Teaching, Writing, and Living above the Marcellus Shale
Author: James S. Guignard
Pubpsher: Texas A&M University Press
Category: Biography & Autobiography
Before the dust settles, as many as 100,000 natural gas wells may be drilled into the Marcellus Shale on more than 20,000 well pads in Pennsylvania. Living on seven acres above the shale, Jimmy Guignard tells his story as an English professor grappling with the meaning of place and the power of words as he watches the rural landscape his family calls home be transformed into an industrial sacrifice zone. From the vantage point of an avid and experienced cyclist, Guignard tracks the takeover, chalking up thousands of miles pedaling through Tioga and surrounding counties. Encountering increased truck traffic on the roads, crossing pipeline construction on the trails, and passing a growing number of flaring gas wells, the author’s rides begin to shape his academic work in ways he found surprising and sobering. Juggling his roles as disinterested professor, anxious father and citizen, and reluctant activist, he reveals how the rhetoric of industry, politicians, and locals reshaped his understanding of teaching and his faith in the force of language.
Seeking Justice in an Energy Sacrifice Zone is an ethnography of the lived experience of rapid environmental change in coastal Louisiana, USA. Writing from a political ecology perspective, Maldonado explores the effects of changes to localized climate and ecology on the Isle de Jean Charles, Grand Caillou/Dulac, and Pointe-au-Chien Indian Tribes. Focusing in particular on wide-ranging displacement effects, she argues that changes to climate and ecology should not be viewed in isolation as only physical processes but as part of wider socio-political and historical contexts. The book is valuable reading for students and scholars in the fields of anthropology, sociology, geography, environmental studies and disaster studies as well as public policy and planning.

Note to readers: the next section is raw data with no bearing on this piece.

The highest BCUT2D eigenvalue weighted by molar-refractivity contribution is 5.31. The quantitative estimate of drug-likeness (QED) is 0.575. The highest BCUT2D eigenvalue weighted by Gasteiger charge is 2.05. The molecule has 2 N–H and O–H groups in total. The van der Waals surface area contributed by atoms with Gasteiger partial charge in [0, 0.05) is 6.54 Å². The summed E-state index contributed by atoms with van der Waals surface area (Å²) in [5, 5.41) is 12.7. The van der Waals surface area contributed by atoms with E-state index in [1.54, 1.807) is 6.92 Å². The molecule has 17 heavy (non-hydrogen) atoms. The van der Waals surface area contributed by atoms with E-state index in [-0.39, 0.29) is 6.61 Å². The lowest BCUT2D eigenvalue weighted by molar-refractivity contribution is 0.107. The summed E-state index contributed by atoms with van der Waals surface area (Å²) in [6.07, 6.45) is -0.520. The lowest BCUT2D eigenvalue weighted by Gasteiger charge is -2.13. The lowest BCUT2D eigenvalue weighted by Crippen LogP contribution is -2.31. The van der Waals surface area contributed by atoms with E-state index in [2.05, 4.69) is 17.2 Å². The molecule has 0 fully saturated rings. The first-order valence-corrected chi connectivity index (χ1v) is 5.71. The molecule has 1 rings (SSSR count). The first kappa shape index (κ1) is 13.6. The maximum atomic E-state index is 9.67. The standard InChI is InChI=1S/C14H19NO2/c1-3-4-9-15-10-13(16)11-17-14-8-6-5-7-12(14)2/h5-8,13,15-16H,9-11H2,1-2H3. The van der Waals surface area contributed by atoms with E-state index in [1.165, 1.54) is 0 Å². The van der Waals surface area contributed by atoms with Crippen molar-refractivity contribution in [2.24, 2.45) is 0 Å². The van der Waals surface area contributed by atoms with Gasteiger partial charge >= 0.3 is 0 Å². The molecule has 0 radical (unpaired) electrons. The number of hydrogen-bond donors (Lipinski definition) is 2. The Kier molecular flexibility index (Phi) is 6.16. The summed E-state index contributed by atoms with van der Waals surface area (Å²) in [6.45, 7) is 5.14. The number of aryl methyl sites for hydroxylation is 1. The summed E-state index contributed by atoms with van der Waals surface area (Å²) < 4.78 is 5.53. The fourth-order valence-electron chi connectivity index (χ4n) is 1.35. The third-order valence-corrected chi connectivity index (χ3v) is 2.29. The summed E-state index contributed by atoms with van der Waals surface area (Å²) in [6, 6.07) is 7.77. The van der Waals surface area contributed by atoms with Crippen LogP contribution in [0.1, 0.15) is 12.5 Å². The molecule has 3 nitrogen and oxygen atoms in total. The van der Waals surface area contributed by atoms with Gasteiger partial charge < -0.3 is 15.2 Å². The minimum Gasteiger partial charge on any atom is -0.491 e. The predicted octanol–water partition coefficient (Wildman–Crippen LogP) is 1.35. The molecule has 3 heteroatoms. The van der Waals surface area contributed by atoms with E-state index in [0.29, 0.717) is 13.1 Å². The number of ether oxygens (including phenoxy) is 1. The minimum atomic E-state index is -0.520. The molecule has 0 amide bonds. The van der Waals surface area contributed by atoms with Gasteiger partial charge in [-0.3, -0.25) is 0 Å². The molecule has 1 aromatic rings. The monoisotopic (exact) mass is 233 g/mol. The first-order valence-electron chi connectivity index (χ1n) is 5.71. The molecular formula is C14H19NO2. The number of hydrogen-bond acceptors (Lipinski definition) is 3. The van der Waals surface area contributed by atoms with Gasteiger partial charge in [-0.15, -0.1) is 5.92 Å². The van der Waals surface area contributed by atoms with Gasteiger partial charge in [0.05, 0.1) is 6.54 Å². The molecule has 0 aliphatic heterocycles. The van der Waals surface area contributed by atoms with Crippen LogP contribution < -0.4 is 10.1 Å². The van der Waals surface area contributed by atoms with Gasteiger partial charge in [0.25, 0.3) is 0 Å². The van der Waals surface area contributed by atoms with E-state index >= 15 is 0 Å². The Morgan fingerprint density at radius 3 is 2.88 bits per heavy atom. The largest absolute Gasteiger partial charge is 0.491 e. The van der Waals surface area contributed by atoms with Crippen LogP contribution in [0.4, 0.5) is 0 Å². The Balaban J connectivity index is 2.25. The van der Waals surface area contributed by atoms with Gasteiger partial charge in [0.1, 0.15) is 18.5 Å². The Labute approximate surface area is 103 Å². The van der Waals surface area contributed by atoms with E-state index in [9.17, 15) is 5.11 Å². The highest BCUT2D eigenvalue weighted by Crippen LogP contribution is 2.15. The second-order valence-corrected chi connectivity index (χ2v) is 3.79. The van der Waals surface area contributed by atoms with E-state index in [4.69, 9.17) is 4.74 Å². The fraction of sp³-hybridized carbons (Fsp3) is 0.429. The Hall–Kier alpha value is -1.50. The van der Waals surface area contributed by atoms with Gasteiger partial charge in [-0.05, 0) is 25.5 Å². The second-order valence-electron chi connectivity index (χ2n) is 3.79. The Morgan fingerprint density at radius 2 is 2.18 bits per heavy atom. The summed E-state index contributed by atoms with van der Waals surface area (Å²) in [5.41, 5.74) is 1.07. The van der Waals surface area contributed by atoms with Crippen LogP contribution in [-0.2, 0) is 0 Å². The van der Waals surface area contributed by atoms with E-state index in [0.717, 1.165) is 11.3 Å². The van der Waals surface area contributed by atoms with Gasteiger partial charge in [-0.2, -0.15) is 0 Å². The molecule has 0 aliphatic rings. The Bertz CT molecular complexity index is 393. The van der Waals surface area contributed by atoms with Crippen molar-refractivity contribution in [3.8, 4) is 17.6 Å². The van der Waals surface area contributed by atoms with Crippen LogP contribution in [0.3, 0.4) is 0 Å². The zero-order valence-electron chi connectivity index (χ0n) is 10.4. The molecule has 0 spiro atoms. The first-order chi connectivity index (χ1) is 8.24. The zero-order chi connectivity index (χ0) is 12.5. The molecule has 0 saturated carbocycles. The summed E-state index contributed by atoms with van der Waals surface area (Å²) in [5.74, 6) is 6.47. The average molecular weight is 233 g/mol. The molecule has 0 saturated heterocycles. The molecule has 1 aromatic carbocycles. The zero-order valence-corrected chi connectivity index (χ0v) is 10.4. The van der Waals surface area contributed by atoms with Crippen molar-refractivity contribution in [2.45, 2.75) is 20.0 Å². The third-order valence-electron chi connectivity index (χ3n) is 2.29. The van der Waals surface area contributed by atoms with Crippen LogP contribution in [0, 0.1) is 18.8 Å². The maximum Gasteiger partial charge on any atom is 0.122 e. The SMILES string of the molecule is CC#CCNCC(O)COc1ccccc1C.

How poetry can help us think about and live in the Anthropocene by reframing our intimate relationship with geological time The Anthropocene describes how humanity has radically intruded into deep time, the vast timescales that shape the Earth system and all life-forms that it supports. The challenge it poses—how to live in our present moment alongside deep pasts and futures—brings into sharp focus the importance of grasping the nature of our intimate relationship with geological time. In Anthropocene Poetics, David Farrier shows how contemporary poetry by Elizabeth Bishop, Seamus Heaney, Evelyn Reilly, and Christian Bök, among others, provides us with frameworks for thinking about this uncanny sense of time. Looking at a diverse array of lyric and avant-garde poetry from three interrelated perspectives—the Anthropocene and the “material turn” in environmental philosophy; the Plantationocene and the role of global capitalism in environmental crisis; and the emergence of multispecies ethics and extinction studies—Farrier rethinks the environmental humanities from a literary critical perspective. Anthropocene Poetics puts a concern with deep time at the center, defining a new poetics for thinking through humanity’s role as geological agents, the devastation caused by resource extraction, and the looming extinction crisis.
Release on 2019-08-26 | by Madison Powers,Ruth Faden
Power, Advantage, and Human Rights
Author: Madison Powers,Ruth Faden
Pubpsher: Oxford University Press